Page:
REP. GUTIERREZ ON WHITE HOUSE REQUEST FOR $2 BILLION AND POLICY CHANGES TO ADDRESS BORDER CRISIS

Jun 30, 2014 Issues: Immigration

“While I support the President asking for more money, I am deeply concerned that the legal rights of children fleeing violence that are part of our current law may get curtailed.” -- Rep. Gutiérrez

 

Washington, DC – Today, Rep. Luis V. Gutiérrez (D-IL) issued the following statement in reaction to the letter sent by President Obama to Congress requesting an additional $2 billion and certain policy changes to address the crisis of children fleeing violence in Central America.  Rep. Luis V. Gutiérrez represents the Fourth District of Illinois, is a Member of the Judiciary Committee and the Subcommittee on Immigration and Border Security, and is the Chairman of the Immigration Task Force of the Congressional Hispanic Caucus.

“The priority for the White House is to send a strong deterrence message to Central America by sending people back and while I agree with the goal, I fear this will short-circuit justice and not protecting vulnerable children.  There is no doubt that some of those returned to Central America will face violence, rape and death and some will attempt the trip again anyway.

“We should process those who arrive at our border as quickly as possible.  The White House has requested a surge of immigration judges, adjudication officers and lawyers to accelerate the legal processing and evaluation of individual cases, but we must simultaneously ensure that the proper legal processes are followed. 

“I support the increased budget request, but we should go beyond it.  The appointment of legal counsel to unaccompanied children would be extremely helpful not only in protecting their rights but in expediting the process of their claims, if any.  That is why I joined my colleagues in introducing legislation (H.R. 4936, The Vulnerable Immigrant Voice Act of 2014 or VIVA see: http://1.usa.gov/1l4DhtL) to appoint counsel for unaccompanied children in immigration courts.  Ensuring counsel for unaccompanied children will actually speed up their processing while protecting basic due process rights.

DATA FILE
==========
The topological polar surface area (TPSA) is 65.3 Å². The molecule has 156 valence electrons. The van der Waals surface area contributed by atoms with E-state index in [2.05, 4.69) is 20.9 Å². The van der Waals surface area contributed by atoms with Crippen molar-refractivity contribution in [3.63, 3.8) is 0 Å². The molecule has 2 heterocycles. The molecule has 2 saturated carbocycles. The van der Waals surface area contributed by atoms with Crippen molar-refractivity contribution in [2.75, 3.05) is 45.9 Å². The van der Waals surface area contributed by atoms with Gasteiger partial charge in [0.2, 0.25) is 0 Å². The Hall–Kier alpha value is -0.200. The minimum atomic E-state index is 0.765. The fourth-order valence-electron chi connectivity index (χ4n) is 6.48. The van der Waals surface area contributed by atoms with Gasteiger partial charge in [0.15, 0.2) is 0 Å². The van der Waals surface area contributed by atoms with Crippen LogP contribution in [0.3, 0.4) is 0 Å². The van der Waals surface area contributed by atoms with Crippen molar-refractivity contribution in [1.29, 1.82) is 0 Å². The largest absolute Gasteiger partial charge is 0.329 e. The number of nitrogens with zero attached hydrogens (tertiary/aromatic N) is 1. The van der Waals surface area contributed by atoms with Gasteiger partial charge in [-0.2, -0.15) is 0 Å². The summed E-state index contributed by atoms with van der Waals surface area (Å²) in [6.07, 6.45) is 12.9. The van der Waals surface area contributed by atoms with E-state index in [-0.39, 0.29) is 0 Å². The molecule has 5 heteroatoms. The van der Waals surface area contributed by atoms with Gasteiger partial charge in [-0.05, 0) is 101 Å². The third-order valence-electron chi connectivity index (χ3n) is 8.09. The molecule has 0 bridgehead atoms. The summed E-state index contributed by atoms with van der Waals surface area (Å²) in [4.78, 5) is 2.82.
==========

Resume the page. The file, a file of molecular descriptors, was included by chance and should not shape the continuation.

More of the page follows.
“We also need long-range engagement with our neighbors in Latin America to assist them in creating the conditions that will keep their children at home.  This includes law-enforcement, gang-prevention, and violence reduction, but also economic development, developing civil society, and helping move our entire continent towards the modern age. 

“While I support the President asking for more money, I am deeply concerned that the legal rights of children fleeing violence that are part of our current law may get curtailed.  We should treat this refugee crisis the way we address refugee crises elsewhere in the world by setting up quick but fair mechanisms to evaluate the refugee status of migrants – especially children -- fleeing violence in Central America.  We should look into whether this process could occur in the sending countries, in this country, or in another country along the way.  The goal is to reduce the number of children and individuals -- fueled by extreme violence, poverty, and false rumors about the welcome they will receive in the U.S.—from taking the dangerous journey to the U.S. in the first place. 

“There is also an important lesson in this: If you fail to institute a safe, legal and orderly immigration process for several decades, chaos ensues.  The same Republicans who have blocked immigration reform and are fanning rumors with claims that President Obama is not enforcing immigration laws and that the U.S. has “open borders” are now saying we need to change our border policies to deport children and families without delay.  You cannot have it both ways.  If we had a legal and orderly process for immigration in place, we would have better control over the current situation.”

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